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Typhoon Hits Philippines; Report 18 Killed, Thousands Homeless With AM-Miriam, Bjt

October 25, 1988

MANILA, Philippines (AP) _ Typhoon Ruby roared past Manila early Tuesday and pounded the agricultural heartland of central Luzon island with winds gusting up to 140 mph and torrential rains, officials said.

The news media and other sources reported at least 18 people killed, scores missing and about 47,000 homeless.

A shipping company executive said a missing passenger ferry with nearly 500 people aboard was reported safe at a small island in the storm-swept Visayan Sea.

Edgar Go, vice president of Sulpicio Lines, said another vessel radioed that it had seen the passenger ship Dona Marilyn near Masbate island, 300 miles southeast of Manila, and all of the passengers and crew were safe.

But Carlos Go, general manager of the Sulpicio Lines that operates the Dona Marilyn, said later that a vessel sent to the area to confirm the report radioed that it had been unable to locate the passenger craft. He said the search was continuing.

The Dona Marilyn crew reported engine trouble Monday while en route from Manila to Tacloban City and said the ship was listing in stormy seas.

Rodrigo Roldan, civil defense director on Panay Island, said at least five people were killed Monday when a wind-blown bus careened off a bridge and plunged into a river.

He said 18 people, including the driver, were rescued but as many as 38 passengers were missing.

Simeon Licayan, executive secretary of Cagayan de Oro, said seven people were killed Sunday when tornados spawned by the advancing typhoon struck remote villages near the city 500 miles south of Manila.

The Philippines News Agency reported six people perished when floods washed away their homes near Pagadian City, 500 miles south of Manila. The Philippine Red Cross confirmed one death there.

The government weather service said Ruby’s center passed about 50 miles east of Manila early Tuesday and slashed into the farming provinces of Tarlac and Nueva Ecija.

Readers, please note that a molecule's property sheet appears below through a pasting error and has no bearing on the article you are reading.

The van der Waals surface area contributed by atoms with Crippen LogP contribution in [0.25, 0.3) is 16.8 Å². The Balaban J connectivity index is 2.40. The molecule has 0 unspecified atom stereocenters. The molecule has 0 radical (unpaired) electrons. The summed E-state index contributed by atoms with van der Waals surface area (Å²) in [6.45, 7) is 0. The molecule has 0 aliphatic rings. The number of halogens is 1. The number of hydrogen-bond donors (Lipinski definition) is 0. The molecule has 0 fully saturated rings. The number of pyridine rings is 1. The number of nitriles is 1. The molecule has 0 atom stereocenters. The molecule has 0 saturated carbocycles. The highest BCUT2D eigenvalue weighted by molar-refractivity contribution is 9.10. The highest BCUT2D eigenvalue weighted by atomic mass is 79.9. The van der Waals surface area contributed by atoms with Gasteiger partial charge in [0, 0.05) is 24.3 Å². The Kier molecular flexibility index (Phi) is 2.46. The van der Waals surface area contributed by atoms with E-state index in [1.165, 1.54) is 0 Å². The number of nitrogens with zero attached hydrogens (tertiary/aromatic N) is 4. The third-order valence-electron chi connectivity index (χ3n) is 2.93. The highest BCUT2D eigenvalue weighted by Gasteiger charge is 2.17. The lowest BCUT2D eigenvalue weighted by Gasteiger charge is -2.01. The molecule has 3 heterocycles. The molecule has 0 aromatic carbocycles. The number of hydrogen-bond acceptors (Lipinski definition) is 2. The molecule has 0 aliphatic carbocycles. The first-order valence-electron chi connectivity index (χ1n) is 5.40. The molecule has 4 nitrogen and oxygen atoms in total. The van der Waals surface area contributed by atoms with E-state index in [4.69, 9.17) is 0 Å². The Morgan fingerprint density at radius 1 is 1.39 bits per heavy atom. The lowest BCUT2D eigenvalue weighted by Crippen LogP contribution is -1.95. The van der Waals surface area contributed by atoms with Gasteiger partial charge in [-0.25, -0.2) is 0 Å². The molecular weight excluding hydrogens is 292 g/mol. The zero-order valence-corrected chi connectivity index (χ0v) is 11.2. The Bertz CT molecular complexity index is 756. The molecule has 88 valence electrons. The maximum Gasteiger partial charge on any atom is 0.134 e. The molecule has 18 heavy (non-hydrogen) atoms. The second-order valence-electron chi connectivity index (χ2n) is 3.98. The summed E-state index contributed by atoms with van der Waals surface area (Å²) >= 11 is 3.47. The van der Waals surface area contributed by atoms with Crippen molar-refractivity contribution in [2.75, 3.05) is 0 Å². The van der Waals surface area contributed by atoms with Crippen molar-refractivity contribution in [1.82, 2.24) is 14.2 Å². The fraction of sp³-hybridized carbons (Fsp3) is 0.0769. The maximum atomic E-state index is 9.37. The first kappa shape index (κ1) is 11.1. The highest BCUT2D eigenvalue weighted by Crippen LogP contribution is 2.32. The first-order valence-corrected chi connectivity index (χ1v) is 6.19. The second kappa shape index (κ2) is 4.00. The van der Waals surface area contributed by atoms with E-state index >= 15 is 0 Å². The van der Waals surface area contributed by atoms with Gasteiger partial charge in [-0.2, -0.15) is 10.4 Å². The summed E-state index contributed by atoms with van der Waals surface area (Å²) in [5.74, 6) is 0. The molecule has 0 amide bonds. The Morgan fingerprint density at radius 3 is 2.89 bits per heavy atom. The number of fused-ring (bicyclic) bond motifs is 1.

Tuesday morning the storm weakened slightly but still had winds of 102 mph as it moved about 20 miles east of the huge U.S.-run Clark Air Base 50 miles north of Manila, according to the weather service.

U.S. Maj. Wayne Crist, a spokesman at the air base, said the storm blew down a number of large trees as it passed.

He said the extent of damage to the base facilities had not been determined, but aircraft that could not be sheltered had been moved to an undisclosed ″safe location.″

Schools were closed at Clark and the U.S.-operated Subic Navy Base and the American armed forces television network said only ″mission-essential personnel″ were on duty at U.S. military facilities.

In Manila all mayor banks and the city’s two stock markets suspended operations Tuesday.

There were power outages and scattered flooding throughout the capital.

Some commercial flights were canceled and schools were closed in Manila.

″This is one of the worst typhoons this year,″ said Juanito Lirios, deputy weather service director, just before the storm swept by Manila. ″If we do not take care there could be a great loss of lives.″

Ruby is the 18th typhoon or tropical storm to hit the Philippines this year and the second in four days.

The government’s Department of Social Welfare said at least 47,000 people were left homeless in the storm ravaged areas.

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